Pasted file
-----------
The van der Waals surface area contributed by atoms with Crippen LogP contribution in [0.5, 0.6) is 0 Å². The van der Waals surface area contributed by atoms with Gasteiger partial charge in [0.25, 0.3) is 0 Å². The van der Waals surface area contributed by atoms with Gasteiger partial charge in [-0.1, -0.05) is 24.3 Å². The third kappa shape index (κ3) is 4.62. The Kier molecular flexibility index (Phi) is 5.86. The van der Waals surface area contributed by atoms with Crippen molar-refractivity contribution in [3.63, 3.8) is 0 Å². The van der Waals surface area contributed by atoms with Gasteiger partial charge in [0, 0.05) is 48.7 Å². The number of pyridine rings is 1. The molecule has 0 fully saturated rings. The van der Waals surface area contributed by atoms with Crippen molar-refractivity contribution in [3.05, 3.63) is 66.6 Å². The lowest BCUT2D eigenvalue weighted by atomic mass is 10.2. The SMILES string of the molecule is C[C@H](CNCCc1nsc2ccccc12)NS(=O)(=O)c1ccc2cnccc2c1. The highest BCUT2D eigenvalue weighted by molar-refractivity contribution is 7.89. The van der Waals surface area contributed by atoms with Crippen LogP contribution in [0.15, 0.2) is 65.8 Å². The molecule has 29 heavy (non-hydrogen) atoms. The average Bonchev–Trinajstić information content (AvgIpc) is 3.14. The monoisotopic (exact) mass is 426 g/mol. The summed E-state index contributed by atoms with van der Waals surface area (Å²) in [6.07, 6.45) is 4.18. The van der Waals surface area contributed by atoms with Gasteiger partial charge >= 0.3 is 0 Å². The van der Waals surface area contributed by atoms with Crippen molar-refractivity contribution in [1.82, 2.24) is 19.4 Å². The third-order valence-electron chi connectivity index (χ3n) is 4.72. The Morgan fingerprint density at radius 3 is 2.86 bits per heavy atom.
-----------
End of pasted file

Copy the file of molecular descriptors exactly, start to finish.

The van der Waals surface area contributed by atoms with Crippen LogP contribution in [0.5, 0.6) is 0 Å². The van der Waals surface area contributed by atoms with Gasteiger partial charge in [0.25, 0.3) is 0 Å². The van der Waals surface area contributed by atoms with Gasteiger partial charge in [-0.1, -0.05) is 24.3 Å². The third kappa shape index (κ3) is 4.62. The Kier molecular flexibility index (Phi) is 5.86. The van der Waals surface area contributed by atoms with Crippen molar-refractivity contribution in [3.63, 3.8) is 0 Å². The van der Waals surface area contributed by atoms with Gasteiger partial charge in [0, 0.05) is 48.7 Å². The number of pyridine rings is 1. The molecule has 0 fully saturated rings. The van der Waals surface area contributed by atoms with Crippen molar-refractivity contribution in [3.05, 3.63) is 66.6 Å². The lowest BCUT2D eigenvalue weighted by atomic mass is 10.2. The SMILES string of the molecule is C[C@H](CNCCc1nsc2ccccc12)NS(=O)(=O)c1ccc2cnccc2c1. The highest BCUT2D eigenvalue weighted by molar-refractivity contribution is 7.89. The van der Waals surface area contributed by atoms with Crippen LogP contribution in [0.15, 0.2) is 65.8 Å². The molecule has 29 heavy (non-hydrogen) atoms. The average Bonchev–Trinajstić information content (AvgIpc) is 3.14. The monoisotopic (exact) mass is 426 g/mol. The summed E-state index contributed by atoms with van der Waals surface area (Å²) in [6.07, 6.45) is 4.18. The van der Waals surface area contributed by atoms with Gasteiger partial charge >= 0.3 is 0 Å². The van der Waals surface area contributed by atoms with Crippen molar-refractivity contribution in [1.82, 2.24) is 19.4 Å². The third-order valence-electron chi connectivity index (χ3n) is 4.72. The Morgan fingerprint density at radius 3 is 2.86 bits per heavy atom.